Finding the Beauty in Pain, Grief & Depression.

Via Alexa Torontow
on Aug 17, 2016
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Alexa Torontow re-sized

There was a time in my life when there was no way, shape or form in which I could understand the idea that there is beauty in pain, grief and even depression.

There was a time when I would’ve given anything to release the intensity of the emotions I was experiencing, not to mention the alluring option of not feeling anything all.

Over the past several years I’ve made huge strides in many aspects of my life, and most importantly a complete shift in my perception.

But there’s a big difference between understanding something logically and knowing it in the belly of our soul.

And it was only recently that I fully understood how there is beauty in pain, grief and even depression—and what it means to understand that on a deep, visceral and cellular level.

The experience I had when it shifted from logic to full body-mind-soul integration was easily one of the most powerful and wonderfully overwhelming experiences I’ve ever had. It was an experience I’ll never forget.

I’m not sure if anyone else does this, but sometimes when I’m in an off mood or in a difficult situation, I’ll close my eyes and imagine I’m somewhere else. You know, the happy place that we sometimes go to when life just feels a bit too heavy.

For some, it’s an empty beach along the ocean—for others, it’s going off an epic adventure. For me, it’s on the top of a mountain overlooking an infinitely vast landscape, facing an incredible view and having powerful winds blowing through my hair, across my body and airing out what’s currently arising in my soul and resting in my heart. When I’m in that space life feels light, my heart feels soft yet spacious and my entire self feels free.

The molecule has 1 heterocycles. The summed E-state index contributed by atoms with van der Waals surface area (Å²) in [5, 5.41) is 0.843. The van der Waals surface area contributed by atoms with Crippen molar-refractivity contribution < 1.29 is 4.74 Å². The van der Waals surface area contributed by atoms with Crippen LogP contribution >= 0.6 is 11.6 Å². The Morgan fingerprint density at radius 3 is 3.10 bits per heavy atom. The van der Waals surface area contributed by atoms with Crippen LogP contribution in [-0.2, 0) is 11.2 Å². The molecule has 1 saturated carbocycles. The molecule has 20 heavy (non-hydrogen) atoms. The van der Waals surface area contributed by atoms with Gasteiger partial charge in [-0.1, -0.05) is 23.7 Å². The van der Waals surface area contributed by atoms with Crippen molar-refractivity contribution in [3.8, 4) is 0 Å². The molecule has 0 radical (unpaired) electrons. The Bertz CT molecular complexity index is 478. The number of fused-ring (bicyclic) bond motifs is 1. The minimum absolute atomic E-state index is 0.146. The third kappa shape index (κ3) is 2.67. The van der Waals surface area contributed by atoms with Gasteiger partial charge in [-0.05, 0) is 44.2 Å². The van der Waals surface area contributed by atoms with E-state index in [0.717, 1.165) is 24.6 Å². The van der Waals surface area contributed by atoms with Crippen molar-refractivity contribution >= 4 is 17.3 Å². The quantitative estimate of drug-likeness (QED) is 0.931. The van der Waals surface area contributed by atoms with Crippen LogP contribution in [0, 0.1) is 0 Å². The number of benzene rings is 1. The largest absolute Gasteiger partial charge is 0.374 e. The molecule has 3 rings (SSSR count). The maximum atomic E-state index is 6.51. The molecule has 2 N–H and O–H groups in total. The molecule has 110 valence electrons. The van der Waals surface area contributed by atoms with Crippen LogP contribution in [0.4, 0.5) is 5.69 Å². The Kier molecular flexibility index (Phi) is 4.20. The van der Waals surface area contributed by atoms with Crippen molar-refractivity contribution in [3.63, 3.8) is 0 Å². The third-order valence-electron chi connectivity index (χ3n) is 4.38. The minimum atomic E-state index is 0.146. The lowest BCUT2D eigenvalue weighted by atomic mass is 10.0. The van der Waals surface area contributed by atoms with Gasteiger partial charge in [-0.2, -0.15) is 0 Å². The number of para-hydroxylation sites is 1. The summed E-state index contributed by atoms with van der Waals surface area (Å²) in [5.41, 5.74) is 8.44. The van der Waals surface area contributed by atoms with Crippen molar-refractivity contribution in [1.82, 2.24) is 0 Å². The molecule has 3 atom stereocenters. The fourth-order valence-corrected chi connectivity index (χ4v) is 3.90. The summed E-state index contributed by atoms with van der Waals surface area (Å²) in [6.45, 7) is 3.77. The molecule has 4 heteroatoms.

One of the last times I closed my eyes, as they re-opened, I was actually there. Not metaphorically, not in my mind’s eye, I was literally there.

A few weeks back, while I was traveling, I found myself in the middle of the desert with an amazing group of women. It was one of the most indescribably incredible views I’ve ever seen. The craters were deep, the landscape was vast, there was no edge in site, and the winds were some of the strongest I’ve ever experienced.

As the sun began to set, one of the women invited us to come along the edge, arm in arm and eyes closed. I won’t even begin to attempt to reiterate her poetic words, but the words that left her lips were the perfect combination of sweet and powerful, light yet potent—the kind of words that just strike a cord of truth deep within and reverberate throughout every part of our soul.

After she spoke, she invited us all to scream at the top of our lungs with the intention of letting go—

Letting go of what no longer serves us. Letting go of the parts of ourself that are no longer in alignment with who we are. Letting go of whatever in our lives may be weighing us down. Letting go of whatever it is that we may need to, and allowing it to be carried by the strength of winds into this potent container of space that lay before us to be softened and transformed.

After a few rounds of wild roars, the collective shift in energy was palpable. It felt as if any blocks or stagnation in my body completely melted. It was like every single cell was pulsating in tune with the underlying current of this life experience.

As the winds swept from the back of my body, over top of me, and through me to what was ahead of me, I slowly began to open my eyes. And when I did, I was moved to tears from equal parts gratitude, shock and deep admiration.

I couldn’t believe it. I was there, in real time. I was standing in the scene I had imagined in my minds eye so many times before.

It felt even more wonderful than it did in my imagination.

I started to cry.

They were tears of joy. They were tears for beauty.

It was an experience of gratitude deeper than I’ve ever felt before. A huge rush of emotion washed over me as I felt how lucky I am to have such beautiful, intimate and powerful moments such as these.